In July of this year, a new law regarding the calculation of child support went into effect in Illinois. The measure was intended to update the state’s approach to child support and to bring Illinois more in line with most other states. The change was largely seen as an improvement over the previous law, as calculations must take into account the income of both parents instead of just the paying parent, as well as a number of other factors that were not considered in the past.
Those who already have a child support order in place may be curious about how—if at all—the new law will affect their current obligations. Most, however, will need to wait until there is a sufficient justification to amend their existing order before they will see any changes to their support payments.
Substantial Changes in Circumstances
According to the Illinois Marriage and Dissolution of Marriage Act (IMDMA), a child support order can be modified if and when either parent shows that there has been a substantial change in the circumstances of the family. A substantial change could be one that affects the income of either parent, either parent’s own needs, or the needs of the child. Common examples include the paying parent’s loss of employment and an illness or injury to either parent or the child. Upon a showing of a substantial change in circumstances by either party, the court will recalculate the paying parent’s obligation by applying the existing calculation guidelines to the family’s new situation.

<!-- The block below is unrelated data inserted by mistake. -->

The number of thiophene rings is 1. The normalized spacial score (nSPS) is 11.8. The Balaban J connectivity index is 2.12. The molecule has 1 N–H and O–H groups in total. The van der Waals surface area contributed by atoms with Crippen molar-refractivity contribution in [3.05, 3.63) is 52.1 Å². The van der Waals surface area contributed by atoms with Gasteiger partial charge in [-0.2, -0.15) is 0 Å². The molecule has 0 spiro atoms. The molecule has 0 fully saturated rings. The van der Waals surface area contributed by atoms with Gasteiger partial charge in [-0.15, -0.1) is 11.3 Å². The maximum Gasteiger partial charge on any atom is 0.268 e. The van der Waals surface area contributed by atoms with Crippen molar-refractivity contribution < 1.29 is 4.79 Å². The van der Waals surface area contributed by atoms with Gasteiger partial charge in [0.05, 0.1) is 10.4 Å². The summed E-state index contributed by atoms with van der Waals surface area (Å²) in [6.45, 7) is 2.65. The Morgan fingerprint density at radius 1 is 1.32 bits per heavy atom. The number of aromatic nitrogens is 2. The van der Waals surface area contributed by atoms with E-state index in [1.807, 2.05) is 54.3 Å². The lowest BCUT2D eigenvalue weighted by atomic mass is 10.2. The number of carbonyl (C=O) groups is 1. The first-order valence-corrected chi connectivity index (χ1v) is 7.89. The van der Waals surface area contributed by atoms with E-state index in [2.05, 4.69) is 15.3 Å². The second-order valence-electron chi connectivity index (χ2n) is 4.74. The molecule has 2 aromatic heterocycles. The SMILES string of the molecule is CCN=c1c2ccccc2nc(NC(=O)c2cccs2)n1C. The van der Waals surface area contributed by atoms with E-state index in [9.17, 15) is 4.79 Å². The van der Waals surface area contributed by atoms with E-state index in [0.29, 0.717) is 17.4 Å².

New Law Is Not a “Substantial Change”
When the Illinois legislature created the bill to amend the state’s child support law, the bill’s authors had the foresight to consider how the new law might affect existing child support orders. Therefore, they included language that specifically excluded the new law as an appropriate basis for modifying a support order. “The enactment of this amendatory Act of the 99th General Assembly itself does not constitute a substantial change in change in circumstances warranting a modification,” the Act clearly states.
However, there is another provision in the law that could help parents seeking a support order modification. Absent a substantial change in circumstances, a parent may seek a modification if a recalculation under the current guidelines would create a difference of at least 20 percent from the existing support order. The 20 percent change must also equal at least $10 per month. The “20 percent rule” is frequently used in cases where neither party has had dramatic life changes but enough small changes have accumulated over a period of several years to justify a recalculation of child support obligations.
We Can Help
If you have questions about modifying a child support order in Illinois, the experienced Kane County child support lawyers at Bochte, Kuzniar & Navigato, P.C. can provide the guidance you need. Call 630-377-7770 to schedule a free consultation with a member of our team today.